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Apr 20 2012

Free-Range Dad

By at 9:30 am

I pride myself on being a hands off/free-range kind of dad, especially when it comes to the playground. I attempt to emulate my neighborhood moms in most ways, but I cannot fathom heading out into the jungle gym myself, unless explicitly invited by my daughter. The reason is twofold. Selfishly I want that time to space out or blissfully stare at my daughter from afar. (And yes, I will cop to furtively sneaking glances at my smart phone.) And unselfishly, I really feel that it is her space, and I want her to learn to navigate it.

I recently got a friend to take her to the playground so I could play frisbee in the adjoining park. This is easily simultaneously one of the geekiest and jockiest things I do. Appropriately, I injured myself on the first day of the season, diving underneath a fellow player, a medieval-bearded-kind-of-dude named Duvid, to intercept a pass. He landed on a part of my body that I didn’t realize could be injured, the meaty small of my back on the left side. Essentially, my love handle. I had the wind knocked out of me, but got back in for the next play, and promptly re-injured it, so I hobbled over to watch my daughter, who I had been feeling extremely guilty for leaving, anyways.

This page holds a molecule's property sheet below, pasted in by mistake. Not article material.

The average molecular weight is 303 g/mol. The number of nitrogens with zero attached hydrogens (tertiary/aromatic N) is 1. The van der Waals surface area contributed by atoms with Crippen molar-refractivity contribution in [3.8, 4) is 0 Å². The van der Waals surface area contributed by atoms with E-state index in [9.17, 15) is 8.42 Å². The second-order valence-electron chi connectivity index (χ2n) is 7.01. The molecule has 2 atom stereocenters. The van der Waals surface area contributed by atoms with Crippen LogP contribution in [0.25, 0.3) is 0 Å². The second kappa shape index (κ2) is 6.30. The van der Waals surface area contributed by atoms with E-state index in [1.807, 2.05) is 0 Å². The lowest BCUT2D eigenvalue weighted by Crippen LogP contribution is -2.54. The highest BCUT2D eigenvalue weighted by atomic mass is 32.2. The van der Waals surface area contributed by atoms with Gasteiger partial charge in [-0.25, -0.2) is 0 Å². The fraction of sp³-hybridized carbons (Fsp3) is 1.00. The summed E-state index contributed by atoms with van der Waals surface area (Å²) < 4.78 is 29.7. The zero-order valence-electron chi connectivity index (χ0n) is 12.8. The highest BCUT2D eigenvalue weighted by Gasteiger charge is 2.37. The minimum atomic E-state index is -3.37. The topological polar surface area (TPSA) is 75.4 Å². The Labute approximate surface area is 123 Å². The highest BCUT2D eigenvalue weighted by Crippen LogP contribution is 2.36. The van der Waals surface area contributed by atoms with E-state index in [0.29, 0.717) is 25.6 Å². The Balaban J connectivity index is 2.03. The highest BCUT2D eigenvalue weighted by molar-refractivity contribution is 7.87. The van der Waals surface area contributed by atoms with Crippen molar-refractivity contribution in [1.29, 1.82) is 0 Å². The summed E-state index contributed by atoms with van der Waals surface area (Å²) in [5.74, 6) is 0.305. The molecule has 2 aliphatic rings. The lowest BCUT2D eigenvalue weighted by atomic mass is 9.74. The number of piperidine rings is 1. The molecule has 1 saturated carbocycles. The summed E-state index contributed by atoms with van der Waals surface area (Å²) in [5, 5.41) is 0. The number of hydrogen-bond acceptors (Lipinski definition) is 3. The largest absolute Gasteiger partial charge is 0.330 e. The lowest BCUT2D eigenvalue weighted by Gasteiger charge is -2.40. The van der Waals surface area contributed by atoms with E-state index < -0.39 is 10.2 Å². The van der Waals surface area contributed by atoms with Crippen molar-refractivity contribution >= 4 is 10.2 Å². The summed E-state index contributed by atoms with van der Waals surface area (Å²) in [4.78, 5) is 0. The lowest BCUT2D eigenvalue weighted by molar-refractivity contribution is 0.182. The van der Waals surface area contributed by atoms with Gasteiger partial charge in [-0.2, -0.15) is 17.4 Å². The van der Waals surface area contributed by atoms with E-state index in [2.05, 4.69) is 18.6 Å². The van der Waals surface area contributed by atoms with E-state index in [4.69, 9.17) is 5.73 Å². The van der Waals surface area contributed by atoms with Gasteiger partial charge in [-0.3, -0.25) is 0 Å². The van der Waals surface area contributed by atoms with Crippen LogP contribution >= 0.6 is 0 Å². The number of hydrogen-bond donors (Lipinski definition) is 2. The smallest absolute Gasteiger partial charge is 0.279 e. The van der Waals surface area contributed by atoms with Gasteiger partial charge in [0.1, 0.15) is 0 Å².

I found her on the swingset. At this point, pushing my daughter on the swing was not an option, so I obeyed my inclination to hang back. I saw her at the center of a group of moppets. I couldn’t hear her voice, but her pantomime was clear. The group of fellow 4-year-olds hoisted her in the air, like a group of moshers helping someone crowd surf. As her cohort pushed her, I saw a look of beaming pride I have seen few times on her face.

I felt completely validated in my hanging back to give space. “She doesn’t need me,” I practically purred. There are some family stories involving nameless relatives of mine lining up all of their playmates and giving detailed instructions of how they needed to play, but this was different. Ronia was the instigator, but was happy to give others a turn. I stood there, aching with love for my charismatic spark of a daughter.

Note: The opinions expressed here are the personal views of the author. All comments on Kveller are moderated. Any comment that is offensive or inappropriate will be removed. Privacy Policy

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